Add some PEP to your Web site

By Salvatore Salamone, Network World |  Networking

Several companies, including BoostWorks Inc., Fireclick Inc., NetScaler Inc., Speedwise Inc. and wwWhoosh Inc., are taking new approaches to accelerating the delivery of content. The products in this ill-defined market complement, not replace, existing performance- enhancing products and services such as load-balancing switches, caching devices and content delivery networks.

These new acceleration products operate as performance-enhancing proxies (PEP), which take requests from a user's browser to a particular Web server and perform some task, such as retrieving and converting a color image on that server to gray scale for a PDA user. Some work in conjunction with Web servers and operate on all the data passing between the user's browser and a Web server.

The approaches and technologies used to speed delivery of Web pages varies greatly from company to company. However, the efforts of these vendors focus on one or more of four basic areas: data optimization for different display devices; data compression in general; taking advantage of lulls between page transmissions to send objects to the browser's cache before a page is requested; and optimizing HTTP and TCP communications.

The new products and services aim to improve the user experience by reducing wait time to view a Web page. While this is important for any site, IT managers are finding this is essential for commerce sites. Improved performance can translate into increased revenue.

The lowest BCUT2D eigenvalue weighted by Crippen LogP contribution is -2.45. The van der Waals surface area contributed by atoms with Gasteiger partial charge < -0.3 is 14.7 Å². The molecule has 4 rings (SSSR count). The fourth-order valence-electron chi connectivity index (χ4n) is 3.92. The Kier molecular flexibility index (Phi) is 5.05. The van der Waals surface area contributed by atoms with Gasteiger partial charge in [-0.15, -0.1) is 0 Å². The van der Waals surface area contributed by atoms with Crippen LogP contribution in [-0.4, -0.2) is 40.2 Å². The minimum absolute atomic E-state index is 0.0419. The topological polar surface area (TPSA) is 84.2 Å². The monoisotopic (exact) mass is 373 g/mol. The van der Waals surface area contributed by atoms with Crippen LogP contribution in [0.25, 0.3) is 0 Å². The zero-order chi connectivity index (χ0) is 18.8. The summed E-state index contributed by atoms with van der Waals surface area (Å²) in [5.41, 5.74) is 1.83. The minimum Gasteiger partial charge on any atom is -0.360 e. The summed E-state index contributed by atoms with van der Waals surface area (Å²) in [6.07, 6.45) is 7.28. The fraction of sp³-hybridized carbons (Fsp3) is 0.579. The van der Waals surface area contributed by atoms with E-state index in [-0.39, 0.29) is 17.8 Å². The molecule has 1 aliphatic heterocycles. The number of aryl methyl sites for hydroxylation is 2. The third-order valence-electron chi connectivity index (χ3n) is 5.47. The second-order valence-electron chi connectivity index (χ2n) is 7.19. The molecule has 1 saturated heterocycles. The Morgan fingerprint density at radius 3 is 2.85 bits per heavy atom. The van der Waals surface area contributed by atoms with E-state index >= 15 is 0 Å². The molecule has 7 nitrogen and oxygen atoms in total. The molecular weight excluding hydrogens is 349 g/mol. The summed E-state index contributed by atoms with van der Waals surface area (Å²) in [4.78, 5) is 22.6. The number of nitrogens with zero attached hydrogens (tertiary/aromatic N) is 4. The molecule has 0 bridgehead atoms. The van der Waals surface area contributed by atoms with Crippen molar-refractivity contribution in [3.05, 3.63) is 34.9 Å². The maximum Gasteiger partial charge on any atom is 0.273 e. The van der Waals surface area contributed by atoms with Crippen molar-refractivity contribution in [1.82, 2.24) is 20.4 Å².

That was the case for Art.com, a commercial Web site with a gallery that includes more than 30,000 prints. Art.com, which was acquired last month by Allwall.com, experienced a 30 percent reduction in page download times using acceleration technology. Additionally, the company saw a significant increase in the number of visitors who bought items on the site.

"We monitored conversion rates so that we'd have a good apples-to-apples comparison," says Dennis Sage, Art.com's director of development. He says the only change made was to use Fireclick's Netflame service. "When we measured the results, conversion rates improved by 10 percent, which is huge for us,"Sage says.

Netflame is a Fireclick service based on the company's Blueflame technology. Blueflame and Netflame use what Fireclick calls "next most likely click" caching technology to improve performance. This technology analyzes user patterns when they come to a Web site.

Once a pattern is determined, the software takes advantage of periods when less data is being transferred (for example, when a user is viewing a page) to send elements such as text or image files of the next most-likely-to-click-on page down to the user's browser cache. If the user clicks on that link, many of the page elements are already stored in the user's cache, so there is no wait for the elements to be downloaded. To a user, it seems as though they have a faster link because pages come up in a shorter period of time.

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